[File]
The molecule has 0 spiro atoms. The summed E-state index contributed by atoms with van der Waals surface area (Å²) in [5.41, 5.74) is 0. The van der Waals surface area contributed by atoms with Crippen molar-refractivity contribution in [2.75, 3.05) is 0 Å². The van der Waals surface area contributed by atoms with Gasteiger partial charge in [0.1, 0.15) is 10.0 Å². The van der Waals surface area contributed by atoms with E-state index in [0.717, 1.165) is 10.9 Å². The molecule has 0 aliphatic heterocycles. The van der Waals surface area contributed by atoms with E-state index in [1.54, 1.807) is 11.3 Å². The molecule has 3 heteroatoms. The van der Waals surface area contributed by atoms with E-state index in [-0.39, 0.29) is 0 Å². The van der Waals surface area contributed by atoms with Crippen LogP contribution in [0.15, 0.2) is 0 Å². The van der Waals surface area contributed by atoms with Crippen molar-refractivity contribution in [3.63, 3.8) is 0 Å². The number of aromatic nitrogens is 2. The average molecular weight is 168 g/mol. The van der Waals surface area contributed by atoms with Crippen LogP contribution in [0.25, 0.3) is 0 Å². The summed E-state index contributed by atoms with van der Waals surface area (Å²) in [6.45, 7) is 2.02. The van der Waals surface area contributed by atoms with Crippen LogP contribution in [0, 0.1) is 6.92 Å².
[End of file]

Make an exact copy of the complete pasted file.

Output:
The molecule has 0 spiro atoms. The summed E-state index contributed by atoms with van der Waals surface area (Å²) in [5.41, 5.74) is 0. The van der Waals surface area contributed by atoms with Crippen molar-refractivity contribution in [2.75, 3.05) is 0 Å². The van der Waals surface area contributed by atoms with Gasteiger partial charge in [0.1, 0.15) is 10.0 Å². The van der Waals surface area contributed by atoms with E-state index in [0.717, 1.165) is 10.9 Å². The molecule has 0 aliphatic heterocycles. The van der Waals surface area contributed by atoms with E-state index in [1.54, 1.807) is 11.3 Å². The molecule has 3 heteroatoms. The van der Waals surface area contributed by atoms with E-state index in [-0.39, 0.29) is 0 Å². The van der Waals surface area contributed by atoms with Crippen LogP contribution in [0.15, 0.2) is 0 Å². The van der Waals surface area contributed by atoms with Crippen molar-refractivity contribution in [3.63, 3.8) is 0 Å². The number of aromatic nitrogens is 2. The average molecular weight is 168 g/mol. The van der Waals surface area contributed by atoms with Crippen LogP contribution in [0.25, 0.3) is 0 Å². The summed E-state index contributed by atoms with van der Waals surface area (Å²) in [6.45, 7) is 2.02. The van der Waals surface area contributed by atoms with Crippen LogP contribution in [0, 0.1) is 6.92 Å².